Whenever Mary Elisabeth brushed her long and flowing white hair, which she wore in a bun, except at night, she always remembered her grandmother. She remembered her grandmother at other times too; like when red birds happened by to rest on a limb outside the kitchen window, and church bells echoed in the sweet Sunday morning air, and when she felt the invisible brush of an angel’s wings. Her grandmother believed in angels and so did Mary Elisabeth.

“Most of the time, we never know they are angels,” her grandmother whispered to the little girl who sat in her lap curious and wide eyed. Her grandmother always whispered when she said something important. That was so long ago, though, all the time in between seemed to have passed like only seconds on the old clock which sometimes woke her with its ticks and tocks. The clock had been her grandmother’s, as had the brush and mirror which still kept her company after all these years.

“Most of the time, we never know they are angels,” she remembered her grandmother saying, explaining that it had to be that way, for reasons which only God knows.

“And maybe the angels, too,” Mary Elisabeth said, asking.

Her grandmother nodded, lips thinning and turning up in one the sweetest smiles Mary Elisabeth would always remember.

The only angels Mary Elisabeth had ever seen, until then, she told her grandmother were those in the graveyard when they took flowers there for her grandpa and her little brother. Would they look like those angels?  she wondered out loud, her grandmother listening.

“Sometimes, and sometimes they might look like the beggar man we saw in raggedy clothes down by the railroad crossing.”

“Is that why you gave him grandpa’s coat?” Mary Elisabeth asked.

After all these years she still remembered her grandma giving the poor shivering man the coat her grandpa had worn when it was cold. She gave him some of their Sunday dinner too.

“No,” her grandmother answered soft and sweet, fingers brushing through her granddaughter’s hair.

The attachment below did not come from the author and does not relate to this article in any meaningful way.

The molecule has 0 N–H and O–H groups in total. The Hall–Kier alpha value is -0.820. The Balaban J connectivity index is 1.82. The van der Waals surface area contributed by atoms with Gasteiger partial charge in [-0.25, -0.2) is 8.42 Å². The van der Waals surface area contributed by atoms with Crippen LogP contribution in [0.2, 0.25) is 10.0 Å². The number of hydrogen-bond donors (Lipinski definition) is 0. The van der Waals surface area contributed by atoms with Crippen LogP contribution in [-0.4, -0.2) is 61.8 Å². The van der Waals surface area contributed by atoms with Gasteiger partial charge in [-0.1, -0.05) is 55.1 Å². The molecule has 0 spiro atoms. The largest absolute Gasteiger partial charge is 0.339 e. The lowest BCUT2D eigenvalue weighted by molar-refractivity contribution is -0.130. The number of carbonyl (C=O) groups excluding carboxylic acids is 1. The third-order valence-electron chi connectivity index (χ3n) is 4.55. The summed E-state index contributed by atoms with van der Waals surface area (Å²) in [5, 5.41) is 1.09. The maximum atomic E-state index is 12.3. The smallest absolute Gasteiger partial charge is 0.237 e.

Mary Elisabeth remembered promising her grandmother, she was going to look to see if the beggar man had wings the next time they passed that way; to see if he was an angel after all.

It was a promise Mary Elisabeth wasn’t able to keep. When they passed that way again, the beggar man was gone.

“He’s gone to where angels go,” her grandmother told her seeing the disappointment in Mary Elisabeth’s face that Sunday morning as they walked to church.

An old woman now, Mary Elisabeth sometimes sifted through her memories for the angels she might have seen in all those years gone by so very fast.

She was sure there were many, many angels which passed her way.

One was a little girl who sat beside her on the school bus one afternoon the  winter her grandmother died. The little girl, she never saw again. She remembered the toy red bird the girl gave her as they traveled in silence, staring through icy windows at the coming dusk.

Another time, an angel walked into fiery flames and returned with her baby safe in his arms from the house burning down around him. Then, he was gone.

“To where angels go,” she heard her grandmother’s memory whisper in her ear that morning, church bells ringing, her house on fire, and tears of joyful relief spilling from her eyes onto the smiling baby she held close to her heart.

And just that very morning, she again saw angels; a man and his son walking in threadbare coats and worn out shoes, through a chilling wind and ankle deep snow.

They were so hungry. She gave them the casserole she was taking to church. There would be plenty of casseroles at the church dinner, there always were. Hers wouldn’t be missed.

It was what her grandmother would have done; and like Mary Elisabeth, she wouldn’t have looked to see if the hungry and cold, father and son, had wings before she did it.

She would see her grandmother soon. This made Mary Elisabeth smile at the face looking back her from her mirror. Sometimes, it was her grandmother’s face she saw in the mirror and sometimes the face belonged to the little girl she had been all those years ago.

This is a work of fiction dedicated to our angels, the angels we know and the angels we don’t.
Edward Reed 2019